Even if we manage to create only AI systems that we can control individually, we could lose our power to make important decisions incrementally each time one becomes implemented inside institutions or popularized in everyday life. Those systems would end up having more input from other systems than from humans, and, if we cannot coordinate quick enough or we lack crucial knowledge about the functioning of these systems, we could end up without control over our future.
It would be a civilization in which each system is optimizing for different objectives, there is not a clear direction for where everything is heading, and there is no way of changing it. The technical knowledge required to modify these systems could be lacking in the first place or lost over time, as we become more and more dependent on technology, and the technology becomes more complex.
The systems may achieve their goals, but those goals might not entirely encapsulate the values they were expected to. This problem is, to a certain extent, already happening today, but AIs could significantly amplify it.
As AI continues to advance, future systems may become incredibly sophisticated, replicating neural structures and functions that are more akin to the human brain. This increased complexity might lead to emergent properties like subjectivity and/or consciousness, so those AIs would be deserving of moral considerations and be treated well. Would be like “digital people”. The thing is that, given our present lack of knowledge about consciousness and the nature of neural networks, we won’t have a way to determine whether some AIs would have any type of experience and what does the quality of those experiences would depend on. If the AIs continue to be produced with only their capabilities in mind, through a process we don’t fully understand, people will keep on using them as tools ignoring what their desires could be, and that they could be actually enslaving digital people.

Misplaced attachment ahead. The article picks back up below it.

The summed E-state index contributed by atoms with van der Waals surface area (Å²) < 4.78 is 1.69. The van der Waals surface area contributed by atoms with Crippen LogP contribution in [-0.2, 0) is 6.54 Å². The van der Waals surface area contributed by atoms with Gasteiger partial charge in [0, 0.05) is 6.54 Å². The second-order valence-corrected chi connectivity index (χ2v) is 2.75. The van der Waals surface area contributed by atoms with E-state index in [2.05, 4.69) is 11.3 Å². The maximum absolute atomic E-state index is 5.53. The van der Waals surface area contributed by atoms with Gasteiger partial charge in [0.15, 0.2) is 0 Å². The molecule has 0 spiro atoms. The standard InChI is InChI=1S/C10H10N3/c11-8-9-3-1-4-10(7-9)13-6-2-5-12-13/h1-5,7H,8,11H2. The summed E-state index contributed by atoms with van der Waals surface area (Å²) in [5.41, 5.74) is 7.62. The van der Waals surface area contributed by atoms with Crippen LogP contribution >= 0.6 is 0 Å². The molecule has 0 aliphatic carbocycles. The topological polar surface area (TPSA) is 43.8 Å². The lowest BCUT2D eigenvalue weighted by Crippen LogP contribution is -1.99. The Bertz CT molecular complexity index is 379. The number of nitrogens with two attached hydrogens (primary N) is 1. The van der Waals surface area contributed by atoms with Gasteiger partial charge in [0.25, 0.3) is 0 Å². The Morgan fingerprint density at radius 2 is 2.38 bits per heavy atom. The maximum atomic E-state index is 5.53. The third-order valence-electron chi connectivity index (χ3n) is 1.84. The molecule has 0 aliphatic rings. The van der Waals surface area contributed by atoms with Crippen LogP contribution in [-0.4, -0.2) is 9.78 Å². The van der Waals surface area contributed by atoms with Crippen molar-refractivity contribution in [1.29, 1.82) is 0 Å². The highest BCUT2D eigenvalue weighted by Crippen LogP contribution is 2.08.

Suffering lock-in risks
It is possible that once automation at higher degrees starts happening, regardless if there is just one or multiple powerful AIs, the values of those systems would not be able to be changed, and the automation would continue until the end of the universe, throughout the reachable galaxies. Arguably, the worst scenarios that those AIs could create would not be human extinction, but unescapable dystopias that would extend through all that spacetime.
Possible locked-in dystopias with lots of suffering are called S-risks and include worlds in which sentient beings are enslaved and forced to do horrible things. Those beings could be humans, animals, digital people or any other alien species that the system could find in the cosmos. Given how difficult we think solving alignment completely is, how bad we humans treat each other sometimes, how bad we treat most animals, and how we treat present AIs, a future like that is maybe not as unlikely as we’d like.
What can we do?
For all the problems discussed above, the risk increases as AI capabilities improve. This means that the safest thing to do now is to slow down. We need to pause the development of more powerful AI systems until we have figured out how to deal with the risks.
See our proposal for more details.